Did you know that the Savannah Visitor Center allows you to RV in their parking lot for up to 48 hours? That’s right, a convenient place to park your RV in the middle of the city within easy walking distance of nearly everything you want to see! Unheard of. Now before you get all excited and rush over there, here’s a few things to know. It’s not free. If you only want to spend the day you can park in the lot for up to one hour for free, after that they charge $1/hour. For an overnight pass go into the visitor center and purchase a 24 hour pass for $7, or a 48 hour pass for $12.
There are 15 designated RV spaces – they are on the small side. Probably only about 30 feet feet long. If you have a 45-foot motorhome I would stay away. If you have a 35 or 40-foot motorhome you may be able to squeeze in by backing your rear wheels all the way up to the sidewalk. If you have any combination of truck and trailer know that you will have to unhitch and pay for two spots. Also know that if you arrive in the middle of the day on a Saturday like we did the parking lot will be a complete zoo (these photos were taken first thing Sunday morning when things had quieted down considerably). Know that it may be difficult to maneuver around the parking lot, and like most public parking lots, chances are high that some jerk in a small car has parked in one of the RV designated spots, thereby reducing your chance of getting a spot. If you can get past all of this, this is a GREAT place to spend a night or two.
Once you maneuver yourself into a spot, you are in a prime location to explore the city. Either hop on one of the many trollies that tour around the city, set off on foot, or unload your bikes are spend a few hours cycling up and down the tree lined streets. We decided a self guided walking tour would be the best way to see as much as possible. Chances are we would have learned more about the city on a trolly tour, but the layout of the city is incredibly walkable, and we really prefer to explore at own pace. We also got in some exercise, allowing us to indulge a bit later in the day. Here are some of the highlights from our Saturday afternoon and Sunday morning walking tour.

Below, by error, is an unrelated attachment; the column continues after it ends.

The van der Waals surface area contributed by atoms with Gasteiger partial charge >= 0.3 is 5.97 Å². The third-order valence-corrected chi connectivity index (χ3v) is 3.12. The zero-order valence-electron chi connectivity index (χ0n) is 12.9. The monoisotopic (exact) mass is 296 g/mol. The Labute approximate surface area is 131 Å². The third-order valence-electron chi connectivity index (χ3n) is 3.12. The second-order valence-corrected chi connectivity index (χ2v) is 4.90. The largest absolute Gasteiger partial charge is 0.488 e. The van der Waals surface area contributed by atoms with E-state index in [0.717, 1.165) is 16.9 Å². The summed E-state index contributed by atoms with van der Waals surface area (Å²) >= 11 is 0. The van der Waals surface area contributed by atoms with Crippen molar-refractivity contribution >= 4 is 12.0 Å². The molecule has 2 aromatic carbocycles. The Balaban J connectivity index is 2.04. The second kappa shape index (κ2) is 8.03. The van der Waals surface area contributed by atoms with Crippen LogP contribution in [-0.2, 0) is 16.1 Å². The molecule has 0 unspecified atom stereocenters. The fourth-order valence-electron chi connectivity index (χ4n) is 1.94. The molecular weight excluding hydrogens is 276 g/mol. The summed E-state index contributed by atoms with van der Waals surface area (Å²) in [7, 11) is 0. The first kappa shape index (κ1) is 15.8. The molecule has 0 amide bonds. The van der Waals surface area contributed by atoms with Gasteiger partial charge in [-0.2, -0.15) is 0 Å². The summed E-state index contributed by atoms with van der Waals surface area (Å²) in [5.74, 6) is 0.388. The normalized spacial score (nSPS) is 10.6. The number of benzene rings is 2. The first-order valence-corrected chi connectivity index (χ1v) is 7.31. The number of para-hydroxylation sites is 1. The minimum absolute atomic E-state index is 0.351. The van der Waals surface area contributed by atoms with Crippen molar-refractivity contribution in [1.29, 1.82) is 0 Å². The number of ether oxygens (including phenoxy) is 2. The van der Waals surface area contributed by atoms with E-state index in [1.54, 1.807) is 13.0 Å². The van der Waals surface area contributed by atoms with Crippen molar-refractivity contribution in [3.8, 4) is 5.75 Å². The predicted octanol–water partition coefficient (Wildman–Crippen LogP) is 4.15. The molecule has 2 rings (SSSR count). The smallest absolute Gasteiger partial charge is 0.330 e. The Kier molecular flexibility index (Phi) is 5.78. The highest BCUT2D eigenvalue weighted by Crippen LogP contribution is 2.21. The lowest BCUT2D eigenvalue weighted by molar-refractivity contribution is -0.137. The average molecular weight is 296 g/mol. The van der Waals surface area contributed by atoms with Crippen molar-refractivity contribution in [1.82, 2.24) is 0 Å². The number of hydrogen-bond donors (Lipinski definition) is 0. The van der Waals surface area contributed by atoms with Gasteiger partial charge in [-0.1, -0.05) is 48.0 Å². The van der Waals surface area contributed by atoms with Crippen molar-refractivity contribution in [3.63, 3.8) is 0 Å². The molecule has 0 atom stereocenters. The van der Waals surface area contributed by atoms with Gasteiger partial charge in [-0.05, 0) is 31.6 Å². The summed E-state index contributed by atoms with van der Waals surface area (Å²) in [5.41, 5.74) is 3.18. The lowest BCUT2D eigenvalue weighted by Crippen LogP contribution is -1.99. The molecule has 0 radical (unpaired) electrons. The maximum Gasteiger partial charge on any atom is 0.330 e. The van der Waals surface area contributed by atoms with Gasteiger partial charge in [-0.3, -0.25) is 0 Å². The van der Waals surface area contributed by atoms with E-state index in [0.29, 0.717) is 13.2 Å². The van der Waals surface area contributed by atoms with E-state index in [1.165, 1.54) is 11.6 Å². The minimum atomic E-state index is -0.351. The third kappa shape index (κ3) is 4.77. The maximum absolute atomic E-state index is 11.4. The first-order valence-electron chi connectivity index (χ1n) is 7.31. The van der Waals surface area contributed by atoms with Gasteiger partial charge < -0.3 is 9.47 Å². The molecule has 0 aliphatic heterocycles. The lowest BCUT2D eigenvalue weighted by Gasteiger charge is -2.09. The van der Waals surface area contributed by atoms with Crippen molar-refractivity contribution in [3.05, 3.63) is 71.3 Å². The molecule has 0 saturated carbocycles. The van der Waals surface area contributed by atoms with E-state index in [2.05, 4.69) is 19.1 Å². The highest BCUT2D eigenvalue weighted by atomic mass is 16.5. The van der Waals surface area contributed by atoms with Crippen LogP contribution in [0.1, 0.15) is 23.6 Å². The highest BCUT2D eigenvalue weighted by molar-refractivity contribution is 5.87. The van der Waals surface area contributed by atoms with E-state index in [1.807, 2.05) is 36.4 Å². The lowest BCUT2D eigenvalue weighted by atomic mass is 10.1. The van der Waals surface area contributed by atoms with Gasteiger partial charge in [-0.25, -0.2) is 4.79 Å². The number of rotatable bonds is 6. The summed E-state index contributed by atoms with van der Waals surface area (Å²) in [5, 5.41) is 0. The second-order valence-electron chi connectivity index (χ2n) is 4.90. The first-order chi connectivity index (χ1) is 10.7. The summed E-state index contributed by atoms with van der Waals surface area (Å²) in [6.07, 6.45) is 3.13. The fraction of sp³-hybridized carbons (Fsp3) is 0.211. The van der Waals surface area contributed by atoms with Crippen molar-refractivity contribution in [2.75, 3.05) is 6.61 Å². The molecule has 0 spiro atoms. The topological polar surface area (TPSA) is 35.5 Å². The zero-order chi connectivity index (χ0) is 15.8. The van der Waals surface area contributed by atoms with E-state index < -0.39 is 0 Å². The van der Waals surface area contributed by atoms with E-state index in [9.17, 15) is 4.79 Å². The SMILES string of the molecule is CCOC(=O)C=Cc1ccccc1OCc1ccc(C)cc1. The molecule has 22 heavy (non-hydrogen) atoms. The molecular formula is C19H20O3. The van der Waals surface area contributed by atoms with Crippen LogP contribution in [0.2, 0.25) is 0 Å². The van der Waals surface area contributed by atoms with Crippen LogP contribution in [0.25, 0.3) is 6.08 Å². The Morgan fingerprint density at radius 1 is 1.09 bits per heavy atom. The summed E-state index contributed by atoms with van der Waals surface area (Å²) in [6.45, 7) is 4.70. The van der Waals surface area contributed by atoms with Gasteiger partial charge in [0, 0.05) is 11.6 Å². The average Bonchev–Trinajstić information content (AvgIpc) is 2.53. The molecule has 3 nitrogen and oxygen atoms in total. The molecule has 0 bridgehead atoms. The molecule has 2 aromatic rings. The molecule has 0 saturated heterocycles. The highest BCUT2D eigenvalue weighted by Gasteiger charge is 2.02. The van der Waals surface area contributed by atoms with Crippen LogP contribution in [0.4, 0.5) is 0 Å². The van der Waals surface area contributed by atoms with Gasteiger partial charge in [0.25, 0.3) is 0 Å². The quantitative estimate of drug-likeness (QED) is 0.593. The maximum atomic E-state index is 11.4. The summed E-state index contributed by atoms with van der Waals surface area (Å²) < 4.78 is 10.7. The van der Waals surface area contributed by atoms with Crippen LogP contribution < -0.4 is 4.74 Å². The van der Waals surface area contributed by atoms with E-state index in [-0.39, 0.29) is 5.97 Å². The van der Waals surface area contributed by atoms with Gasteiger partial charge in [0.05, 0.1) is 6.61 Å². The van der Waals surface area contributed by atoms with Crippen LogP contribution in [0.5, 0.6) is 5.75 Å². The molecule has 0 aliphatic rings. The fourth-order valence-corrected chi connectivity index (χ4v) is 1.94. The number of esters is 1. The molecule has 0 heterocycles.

Savannah was designed as a city of squares. When British General James Oglethorpe founded the city in 1733 he laid out a plan of four open squares surrounded by residential and civic blocks. As the city grew more squares were added, and by late 1851 twenty-four squares had been established. At some point two were lost to development, leaving 22 squares that serve as historical landmarks while showcasing the beauty and essence of Savannah.
Some of the squares hold statues, memorials, and fountains, while others simply provide a scenic green space filled with moss draped trees and blooming flowers. Somehow we got lucky and timed our visit to coincide with the colorful show of blooming azalea bushes and spring flowering trees. I tried to impress on Tim just how lucky we were to see these flowers in bloom. I’m not sure he shared my enthusiasm, especially after having to stop for the 50th time so I could take just “one more” flower picture. Despite my slow pace, we managed to walk through nearly every square.
A few days before we arrived in Savannah I asked for recommendations on our Watsons Wander Facebook page. A bunch of people mentioned Forsyth Park. After strolling along the wide, tree-lined paths watching kids playing on the playground, sunbathers enjoying the green grass, and sports enthusiasts using the tennis and basketball courts, it’s easy to understand the attraction.
In addition to places for play and relaxation, the park is famous for a landmark cast-iron white fountain modeled in 1858 after one that graces the Place de la Concorde in Paris. There is also a Spanish-American War memorial, and an imposing monument to the Confederacy built in 1875. Forsyth Park has long been the scene of Civil War re-enactments, and as the spot where famous movies have been filmed such as Forest Gump and Midnight in the Garden of Good and Evil.
Colonial Park Cemetery
Another place highly recommended by our FB peeps was Bonaventure Cemetery. It ended up being a bit too far to walk there from the Visitor Center, so we left it for another day. We did, however, stumble across the Colonial Park Cemetery. We haven’t done a lot of cemetery exploration in our travels. I know many people love nothing more than strolling through a grassy lot filled with old graves, but I have to admit there’s something about reveling in the beauty of a person’s final resting place that has always felt a tad bit…disrespectful. But maybe I need to get over that since we’re now in the part of the country where old cemeteries play a huge role in learning about the history of an area.